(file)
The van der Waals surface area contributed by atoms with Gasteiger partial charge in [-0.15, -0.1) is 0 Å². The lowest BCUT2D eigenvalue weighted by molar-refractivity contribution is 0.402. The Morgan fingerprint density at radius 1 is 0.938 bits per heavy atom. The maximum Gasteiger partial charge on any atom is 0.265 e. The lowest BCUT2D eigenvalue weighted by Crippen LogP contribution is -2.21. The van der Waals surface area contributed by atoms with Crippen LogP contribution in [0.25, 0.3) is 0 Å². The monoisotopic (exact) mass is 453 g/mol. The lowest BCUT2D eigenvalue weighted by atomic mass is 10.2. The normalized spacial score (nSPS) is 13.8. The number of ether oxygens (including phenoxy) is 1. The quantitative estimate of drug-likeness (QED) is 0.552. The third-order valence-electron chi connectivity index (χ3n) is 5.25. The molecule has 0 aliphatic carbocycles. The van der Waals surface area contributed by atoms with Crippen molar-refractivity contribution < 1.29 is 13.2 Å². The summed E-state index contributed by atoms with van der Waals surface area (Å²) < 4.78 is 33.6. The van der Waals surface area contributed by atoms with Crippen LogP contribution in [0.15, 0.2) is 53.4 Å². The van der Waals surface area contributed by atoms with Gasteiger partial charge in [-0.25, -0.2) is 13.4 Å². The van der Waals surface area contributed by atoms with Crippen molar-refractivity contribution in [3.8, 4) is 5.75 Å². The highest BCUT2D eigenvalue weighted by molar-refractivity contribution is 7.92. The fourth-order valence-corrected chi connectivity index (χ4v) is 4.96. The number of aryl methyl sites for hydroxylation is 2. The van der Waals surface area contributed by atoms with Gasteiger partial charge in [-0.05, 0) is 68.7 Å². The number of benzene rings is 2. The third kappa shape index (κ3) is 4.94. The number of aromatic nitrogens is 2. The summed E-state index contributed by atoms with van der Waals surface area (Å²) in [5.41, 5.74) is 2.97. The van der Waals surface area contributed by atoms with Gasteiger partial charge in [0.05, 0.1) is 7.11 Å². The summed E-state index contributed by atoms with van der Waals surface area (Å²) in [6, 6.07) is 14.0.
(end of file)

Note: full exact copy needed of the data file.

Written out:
The van der Waals surface area contributed by atoms with Gasteiger partial charge in [-0.15, -0.1) is 0 Å². The lowest BCUT2D eigenvalue weighted by molar-refractivity contribution is 0.402. The Morgan fingerprint density at radius 1 is 0.938 bits per heavy atom. The maximum Gasteiger partial charge on any atom is 0.265 e. The lowest BCUT2D eigenvalue weighted by Crippen LogP contribution is -2.21. The van der Waals surface area contributed by atoms with Crippen LogP contribution in [0.25, 0.3) is 0 Å². The monoisotopic (exact) mass is 453 g/mol. The lowest BCUT2D eigenvalue weighted by atomic mass is 10.2. The normalized spacial score (nSPS) is 13.8. The number of ether oxygens (including phenoxy) is 1. The quantitative estimate of drug-likeness (QED) is 0.552. The third-order valence-electron chi connectivity index (χ3n) is 5.25. The molecule has 0 aliphatic carbocycles. The van der Waals surface area contributed by atoms with Crippen molar-refractivity contribution < 1.29 is 13.2 Å². The summed E-state index contributed by atoms with van der Waals surface area (Å²) < 4.78 is 33.6. The van der Waals surface area contributed by atoms with Crippen LogP contribution in [0.15, 0.2) is 53.4 Å². The van der Waals surface area contributed by atoms with Gasteiger partial charge in [-0.25, -0.2) is 13.4 Å². The van der Waals surface area contributed by atoms with Crippen molar-refractivity contribution in [3.8, 4) is 5.75 Å². The highest BCUT2D eigenvalue weighted by molar-refractivity contribution is 7.92. The fourth-order valence-corrected chi connectivity index (χ4v) is 4.96. The number of aryl methyl sites for hydroxylation is 2. The van der Waals surface area contributed by atoms with Gasteiger partial charge in [-0.05, 0) is 68.7 Å². The number of benzene rings is 2. The third kappa shape index (κ3) is 4.94. The number of aromatic nitrogens is 2. The summed E-state index contributed by atoms with van der Waals surface area (Å²) in [5.41, 5.74) is 2.97. The van der Waals surface area contributed by atoms with Gasteiger partial charge in [0.05, 0.1) is 7.11 Å². The summed E-state index contributed by atoms with van der Waals surface area (Å²) in [6, 6.07) is 14.0.